AEG already owns the Staples Center in downtown L.A. and has proposed a plan to the city of Los Angeles to build an NFL stadium in the same area – along with the renovation of a wing of the city’s dilapidated convention center.

A downtown Los Angeles stadium for the Dodgers would theoretically satisfy MLB’s desire to completely extract McCourt from any financial interest in the franchise while also boosting the financial fortunes of AEG’s L.A. Live development.

Note that unlike the last time something like this was rumored, it was as a land swap, with AEG building on the current Dodger Stadium site with its plentiful parking, and the Dodgers going downtown. This time, it sounds as if the idea is to put both baseball and football downtown, though lord knows where you’d fit them both, while leaving Dodgers (and Dodger Stadium) owner Frank McCourt entirely out in the cold.

Both MLB and AEG have issued denials, but you’d expect them to, whether there’s any truth to this or not. More to the point, as MSNBC’s Craig Calcaterra writes, is that the latest rumor doesn’t make a damn bit of sense:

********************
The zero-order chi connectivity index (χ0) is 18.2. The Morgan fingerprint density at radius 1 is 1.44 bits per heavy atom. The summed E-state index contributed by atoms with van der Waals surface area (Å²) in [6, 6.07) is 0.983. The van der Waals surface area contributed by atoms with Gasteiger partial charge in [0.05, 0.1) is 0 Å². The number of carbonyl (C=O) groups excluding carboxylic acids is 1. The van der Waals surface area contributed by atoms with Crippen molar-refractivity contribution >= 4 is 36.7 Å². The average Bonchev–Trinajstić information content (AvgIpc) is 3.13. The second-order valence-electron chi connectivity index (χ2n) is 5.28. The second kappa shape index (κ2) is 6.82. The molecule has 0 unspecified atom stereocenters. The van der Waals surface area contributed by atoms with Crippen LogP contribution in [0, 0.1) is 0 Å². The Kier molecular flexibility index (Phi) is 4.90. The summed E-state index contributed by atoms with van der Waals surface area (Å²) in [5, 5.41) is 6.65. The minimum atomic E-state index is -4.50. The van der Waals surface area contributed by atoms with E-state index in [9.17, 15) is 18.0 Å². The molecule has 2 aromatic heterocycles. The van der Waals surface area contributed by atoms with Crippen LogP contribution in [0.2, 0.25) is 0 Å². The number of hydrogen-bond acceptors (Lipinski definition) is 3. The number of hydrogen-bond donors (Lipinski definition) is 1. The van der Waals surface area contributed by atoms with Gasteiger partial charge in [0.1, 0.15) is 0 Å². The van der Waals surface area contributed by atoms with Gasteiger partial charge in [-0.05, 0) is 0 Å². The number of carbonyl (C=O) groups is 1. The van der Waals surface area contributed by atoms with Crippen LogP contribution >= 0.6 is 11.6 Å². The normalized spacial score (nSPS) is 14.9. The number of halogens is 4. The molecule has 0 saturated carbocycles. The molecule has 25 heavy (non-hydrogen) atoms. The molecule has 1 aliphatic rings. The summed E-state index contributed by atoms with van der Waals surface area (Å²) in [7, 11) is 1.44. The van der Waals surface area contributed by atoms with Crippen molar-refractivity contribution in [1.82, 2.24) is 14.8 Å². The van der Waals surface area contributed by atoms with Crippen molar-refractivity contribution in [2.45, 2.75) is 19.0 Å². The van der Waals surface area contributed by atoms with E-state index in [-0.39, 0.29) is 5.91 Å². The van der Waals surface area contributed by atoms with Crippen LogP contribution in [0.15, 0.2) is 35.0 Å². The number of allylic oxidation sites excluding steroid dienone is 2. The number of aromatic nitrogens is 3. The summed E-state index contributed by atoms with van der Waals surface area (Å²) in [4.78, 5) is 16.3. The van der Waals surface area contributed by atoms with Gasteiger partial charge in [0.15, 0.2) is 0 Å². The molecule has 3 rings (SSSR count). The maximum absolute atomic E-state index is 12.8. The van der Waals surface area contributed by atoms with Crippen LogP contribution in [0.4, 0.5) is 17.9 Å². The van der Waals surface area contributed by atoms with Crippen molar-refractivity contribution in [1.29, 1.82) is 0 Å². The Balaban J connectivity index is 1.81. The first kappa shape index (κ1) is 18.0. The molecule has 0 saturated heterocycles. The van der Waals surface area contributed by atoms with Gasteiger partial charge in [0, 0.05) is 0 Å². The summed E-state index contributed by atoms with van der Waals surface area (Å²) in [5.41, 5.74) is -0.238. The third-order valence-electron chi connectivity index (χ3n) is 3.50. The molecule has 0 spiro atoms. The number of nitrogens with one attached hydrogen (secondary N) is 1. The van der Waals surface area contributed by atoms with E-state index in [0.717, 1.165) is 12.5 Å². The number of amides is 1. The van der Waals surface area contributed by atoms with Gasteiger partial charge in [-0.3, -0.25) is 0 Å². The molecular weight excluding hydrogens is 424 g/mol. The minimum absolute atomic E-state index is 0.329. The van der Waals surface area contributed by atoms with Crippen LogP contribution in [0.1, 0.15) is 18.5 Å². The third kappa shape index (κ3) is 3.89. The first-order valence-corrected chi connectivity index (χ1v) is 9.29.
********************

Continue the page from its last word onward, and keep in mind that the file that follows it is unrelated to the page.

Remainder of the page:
I know about the football stadium thing people have talked about for downtown, but set your McCourt hate aside for a minute and ask yourself, what possible support could there be for a downtown stadium project for the Dodgers? And don’t tell me that it’s all AEG money, because no stadium project — not even the vaunted AT&T Park — is 100% privately financed. There would be tax abatements lobbied for and obtained. There would be infrastructure improvements required. Millions of public dollars would be spent on any stadium project, no matter what the press releases say about it being privately financed.